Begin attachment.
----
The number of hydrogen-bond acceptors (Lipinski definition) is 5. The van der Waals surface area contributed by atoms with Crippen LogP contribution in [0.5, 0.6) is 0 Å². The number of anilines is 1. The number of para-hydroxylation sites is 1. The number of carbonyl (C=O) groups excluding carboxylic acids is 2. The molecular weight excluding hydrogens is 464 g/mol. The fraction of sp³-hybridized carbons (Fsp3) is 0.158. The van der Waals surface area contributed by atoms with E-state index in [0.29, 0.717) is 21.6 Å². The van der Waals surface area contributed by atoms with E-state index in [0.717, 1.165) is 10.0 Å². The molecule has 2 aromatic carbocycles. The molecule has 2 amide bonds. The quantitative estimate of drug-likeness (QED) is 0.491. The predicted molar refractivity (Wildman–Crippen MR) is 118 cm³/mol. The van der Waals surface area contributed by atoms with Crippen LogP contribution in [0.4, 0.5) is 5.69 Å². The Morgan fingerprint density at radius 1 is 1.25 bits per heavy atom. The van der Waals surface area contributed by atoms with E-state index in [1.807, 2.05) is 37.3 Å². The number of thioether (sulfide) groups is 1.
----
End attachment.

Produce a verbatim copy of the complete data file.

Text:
The number of hydrogen-bond acceptors (Lipinski definition) is 5. The van der Waals surface area contributed by atoms with Crippen LogP contribution in [0.5, 0.6) is 0 Å². The number of anilines is 1. The number of para-hydroxylation sites is 1. The number of carbonyl (C=O) groups excluding carboxylic acids is 2. The molecular weight excluding hydrogens is 464 g/mol. The fraction of sp³-hybridized carbons (Fsp3) is 0.158. The van der Waals surface area contributed by atoms with E-state index in [0.29, 0.717) is 21.6 Å². The van der Waals surface area contributed by atoms with E-state index in [0.717, 1.165) is 10.0 Å². The molecule has 2 aromatic carbocycles. The molecule has 2 amide bonds. The quantitative estimate of drug-likeness (QED) is 0.491. The predicted molar refractivity (Wildman–Crippen MR) is 118 cm³/mol. The van der Waals surface area contributed by atoms with Crippen LogP contribution in [0.4, 0.5) is 5.69 Å². The Morgan fingerprint density at radius 1 is 1.25 bits per heavy atom. The van der Waals surface area contributed by atoms with E-state index in [1.807, 2.05) is 37.3 Å². The number of thioether (sulfide) groups is 1.